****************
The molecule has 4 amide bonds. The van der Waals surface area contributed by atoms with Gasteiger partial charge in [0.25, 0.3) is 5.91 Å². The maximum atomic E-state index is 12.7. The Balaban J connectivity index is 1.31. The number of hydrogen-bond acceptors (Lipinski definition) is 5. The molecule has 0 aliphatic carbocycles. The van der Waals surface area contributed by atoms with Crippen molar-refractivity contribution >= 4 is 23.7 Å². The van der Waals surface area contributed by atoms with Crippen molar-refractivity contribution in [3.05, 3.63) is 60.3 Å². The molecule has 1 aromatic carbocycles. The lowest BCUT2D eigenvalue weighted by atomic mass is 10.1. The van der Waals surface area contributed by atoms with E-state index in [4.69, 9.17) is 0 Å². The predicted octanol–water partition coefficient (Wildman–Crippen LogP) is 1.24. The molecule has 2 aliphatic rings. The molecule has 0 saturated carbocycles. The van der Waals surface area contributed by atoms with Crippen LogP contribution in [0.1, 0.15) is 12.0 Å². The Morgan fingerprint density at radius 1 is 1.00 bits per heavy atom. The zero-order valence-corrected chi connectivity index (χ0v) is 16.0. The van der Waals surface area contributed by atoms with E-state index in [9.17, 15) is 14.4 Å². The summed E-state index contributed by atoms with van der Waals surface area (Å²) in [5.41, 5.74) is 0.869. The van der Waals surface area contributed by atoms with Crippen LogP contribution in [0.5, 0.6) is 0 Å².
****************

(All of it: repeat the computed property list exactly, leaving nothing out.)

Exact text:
The molecule has 4 amide bonds. The van der Waals surface area contributed by atoms with Gasteiger partial charge in [0.25, 0.3) is 5.91 Å². The maximum atomic E-state index is 12.7. The Balaban J connectivity index is 1.31. The number of hydrogen-bond acceptors (Lipinski definition) is 5. The molecule has 0 aliphatic carbocycles. The van der Waals surface area contributed by atoms with Crippen molar-refractivity contribution >= 4 is 23.7 Å². The van der Waals surface area contributed by atoms with Crippen molar-refractivity contribution in [3.05, 3.63) is 60.3 Å². The molecule has 1 aromatic carbocycles. The lowest BCUT2D eigenvalue weighted by atomic mass is 10.1. The van der Waals surface area contributed by atoms with E-state index in [4.69, 9.17) is 0 Å². The predicted octanol–water partition coefficient (Wildman–Crippen LogP) is 1.24. The molecule has 2 aliphatic rings. The molecule has 0 saturated carbocycles. The van der Waals surface area contributed by atoms with Crippen LogP contribution in [0.1, 0.15) is 12.0 Å². The Morgan fingerprint density at radius 1 is 1.00 bits per heavy atom. The zero-order valence-corrected chi connectivity index (χ0v) is 16.0. The van der Waals surface area contributed by atoms with E-state index in [9.17, 15) is 14.4 Å². The summed E-state index contributed by atoms with van der Waals surface area (Å²) in [5.41, 5.74) is 0.869. The van der Waals surface area contributed by atoms with Crippen LogP contribution in [0.5, 0.6) is 0 Å².